President-elect Joe Biden wanted to talk about “good-paying union jobs” after his meeting with some of the country’s top CEOs and union leaders on Monday. The Online Left wanted to talk about canceling student loan debt. And the internet discourse became real life after Biden finished his remarks, when a reporter asked Biden whether forgiving the more than $1.6 trillion in outstanding loans figured into his economic recovery plans.
“It does figure in my plan,” Biden said. He reiterated his campaign promises to strengthen the public service loan forgiveness program, make the income-based repayment program more generous, and immediately cancel $10,000 in student loan debt when he assumes office in January. “People are in trouble,” he said. “They’re having to make choices between paying loans and paying rent.”
But Biden’s ideas don’t go far enough for many Democrats, and his response on Monday renewed debate on whether he should push for more. Many want to see Biden heed a resolution introduced in September by Senate Minority Leader Sen. Chuck Schumer (D-N.Y.) and Sen. Elizabeth Warren (D-Mass.) that calls on the next president to cancel up to $50,000 in student loan debt through executive order, an idea that originated in Warren’s presidential campaign. Progressives say the pandemic and its attendant economic and racial justice crises have made the case for why these debilitating sums should be forgiven for the roughly 44 million borrowers whose debt loads would be eased.
There isn’t any question of whether Biden has the authority to forgive the loans: Trump himself used his executive authority last August to cancel debt burdens for 25,000 permanent disabled veterans. And even if a GOP-controlled Senate blocked Biden’s nominee to be Education secretary, Toby Merrill, the director of Harvard’s Project on Predatory Student Lending who did the original analysis for Warren, told me that an acting secretary should have the same authority to cancel debate. Instead of logistics, the real issue facing it is political—mainly, the party’s own will.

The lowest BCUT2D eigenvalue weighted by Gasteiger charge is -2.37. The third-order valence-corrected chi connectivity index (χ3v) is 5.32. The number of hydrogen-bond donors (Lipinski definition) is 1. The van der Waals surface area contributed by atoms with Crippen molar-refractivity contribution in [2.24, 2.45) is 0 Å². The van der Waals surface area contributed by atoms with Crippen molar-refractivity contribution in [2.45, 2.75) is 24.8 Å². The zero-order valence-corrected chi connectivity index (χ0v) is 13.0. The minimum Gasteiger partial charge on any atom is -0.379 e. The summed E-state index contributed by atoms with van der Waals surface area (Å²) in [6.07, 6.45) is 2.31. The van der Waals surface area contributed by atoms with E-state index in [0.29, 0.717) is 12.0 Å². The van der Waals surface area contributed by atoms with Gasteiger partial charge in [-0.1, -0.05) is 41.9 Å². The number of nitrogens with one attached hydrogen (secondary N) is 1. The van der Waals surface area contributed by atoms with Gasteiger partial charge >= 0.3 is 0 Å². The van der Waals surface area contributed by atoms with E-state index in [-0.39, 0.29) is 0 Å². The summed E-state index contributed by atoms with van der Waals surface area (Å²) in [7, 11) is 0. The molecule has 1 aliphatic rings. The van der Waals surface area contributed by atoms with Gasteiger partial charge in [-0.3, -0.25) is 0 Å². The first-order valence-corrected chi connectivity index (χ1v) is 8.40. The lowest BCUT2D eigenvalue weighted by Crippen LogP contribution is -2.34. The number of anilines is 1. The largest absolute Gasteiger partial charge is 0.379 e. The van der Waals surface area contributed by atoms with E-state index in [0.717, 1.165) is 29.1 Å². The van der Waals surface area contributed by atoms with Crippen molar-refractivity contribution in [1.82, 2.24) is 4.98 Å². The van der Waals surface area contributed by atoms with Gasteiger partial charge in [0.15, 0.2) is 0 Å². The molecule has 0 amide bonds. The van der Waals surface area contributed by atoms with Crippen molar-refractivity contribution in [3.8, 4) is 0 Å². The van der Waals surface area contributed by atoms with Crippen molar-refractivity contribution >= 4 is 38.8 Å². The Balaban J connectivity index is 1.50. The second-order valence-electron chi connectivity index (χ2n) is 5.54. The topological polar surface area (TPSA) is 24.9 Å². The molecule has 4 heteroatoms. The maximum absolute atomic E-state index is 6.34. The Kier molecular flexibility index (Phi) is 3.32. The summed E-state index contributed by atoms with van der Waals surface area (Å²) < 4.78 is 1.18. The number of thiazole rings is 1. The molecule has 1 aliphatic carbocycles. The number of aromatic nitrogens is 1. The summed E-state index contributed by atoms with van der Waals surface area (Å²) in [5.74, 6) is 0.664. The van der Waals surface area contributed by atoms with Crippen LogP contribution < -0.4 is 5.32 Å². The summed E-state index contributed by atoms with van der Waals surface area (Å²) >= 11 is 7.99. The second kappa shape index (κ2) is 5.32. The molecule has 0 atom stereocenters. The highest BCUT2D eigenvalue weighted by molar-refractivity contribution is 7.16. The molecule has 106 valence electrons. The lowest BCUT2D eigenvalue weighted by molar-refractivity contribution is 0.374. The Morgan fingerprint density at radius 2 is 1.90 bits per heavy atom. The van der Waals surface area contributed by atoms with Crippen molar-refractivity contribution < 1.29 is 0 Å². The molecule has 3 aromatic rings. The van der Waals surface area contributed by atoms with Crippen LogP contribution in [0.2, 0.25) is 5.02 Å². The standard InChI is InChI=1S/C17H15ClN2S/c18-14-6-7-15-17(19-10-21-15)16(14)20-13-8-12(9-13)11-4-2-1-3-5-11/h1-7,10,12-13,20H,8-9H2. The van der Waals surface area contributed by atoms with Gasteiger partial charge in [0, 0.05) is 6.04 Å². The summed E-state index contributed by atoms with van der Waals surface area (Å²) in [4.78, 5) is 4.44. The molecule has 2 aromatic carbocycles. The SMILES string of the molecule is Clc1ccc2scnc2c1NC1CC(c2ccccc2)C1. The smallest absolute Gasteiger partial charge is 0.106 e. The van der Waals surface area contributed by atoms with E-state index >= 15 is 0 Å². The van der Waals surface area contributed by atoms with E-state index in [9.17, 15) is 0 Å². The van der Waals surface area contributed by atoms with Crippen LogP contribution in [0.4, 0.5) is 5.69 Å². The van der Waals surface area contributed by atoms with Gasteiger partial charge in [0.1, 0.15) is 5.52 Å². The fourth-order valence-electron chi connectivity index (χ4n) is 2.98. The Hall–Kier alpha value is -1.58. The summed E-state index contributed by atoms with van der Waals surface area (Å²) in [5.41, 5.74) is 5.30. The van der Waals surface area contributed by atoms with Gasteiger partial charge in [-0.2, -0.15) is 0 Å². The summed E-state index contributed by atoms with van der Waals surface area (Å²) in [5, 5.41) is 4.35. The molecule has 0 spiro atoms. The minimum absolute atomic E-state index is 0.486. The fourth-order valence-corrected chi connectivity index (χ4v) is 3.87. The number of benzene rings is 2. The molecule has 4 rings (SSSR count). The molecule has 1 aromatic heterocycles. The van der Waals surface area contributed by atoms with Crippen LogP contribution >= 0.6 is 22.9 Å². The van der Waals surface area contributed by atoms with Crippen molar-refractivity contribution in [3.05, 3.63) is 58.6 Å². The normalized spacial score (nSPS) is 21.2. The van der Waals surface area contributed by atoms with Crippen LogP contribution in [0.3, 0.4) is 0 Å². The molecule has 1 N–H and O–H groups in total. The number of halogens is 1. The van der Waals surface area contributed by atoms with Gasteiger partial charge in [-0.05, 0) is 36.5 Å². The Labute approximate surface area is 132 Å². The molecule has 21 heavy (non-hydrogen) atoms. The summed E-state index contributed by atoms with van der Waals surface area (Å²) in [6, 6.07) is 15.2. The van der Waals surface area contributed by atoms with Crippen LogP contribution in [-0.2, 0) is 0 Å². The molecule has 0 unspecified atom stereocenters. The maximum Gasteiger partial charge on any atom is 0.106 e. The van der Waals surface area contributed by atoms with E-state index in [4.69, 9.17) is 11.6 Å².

Polling suggests that canceling a wide swath of debt wouldn’t cause political harm for Biden. A May 2019 Quinnipiac poll found that 57 percent of voters backed canceling up to $50,000 in student loans for people who make less than $250,000 year. Progressive think tank Data for Progress found a similar result in a September 2020 survey—including support for the issue among a slight majority of Republican voters. Even so, canceling such a high amount of student debt has generally been relegated to liberal pipe dream status alongside Medicare for All and the Green New Deal. Its champions have been Warren, who proposed canceling up to $50,000 per student, and Sen. Bernie Sanders (I-Vt.) who, not to be outflanked, later promised to cancel all of it. And the COVID-19 recession that forced laid-off workers to choose between essential payments and debt burdens further highlighted one of the points Warren stressed when introducing her plan: The burden falls disproportionately on Black borrowers. A 2016 study from the Brookings Institution found that Black graduates hold on average $53,000 in student loan debt four years after graduation—an amount nearly twice as high as their white peers.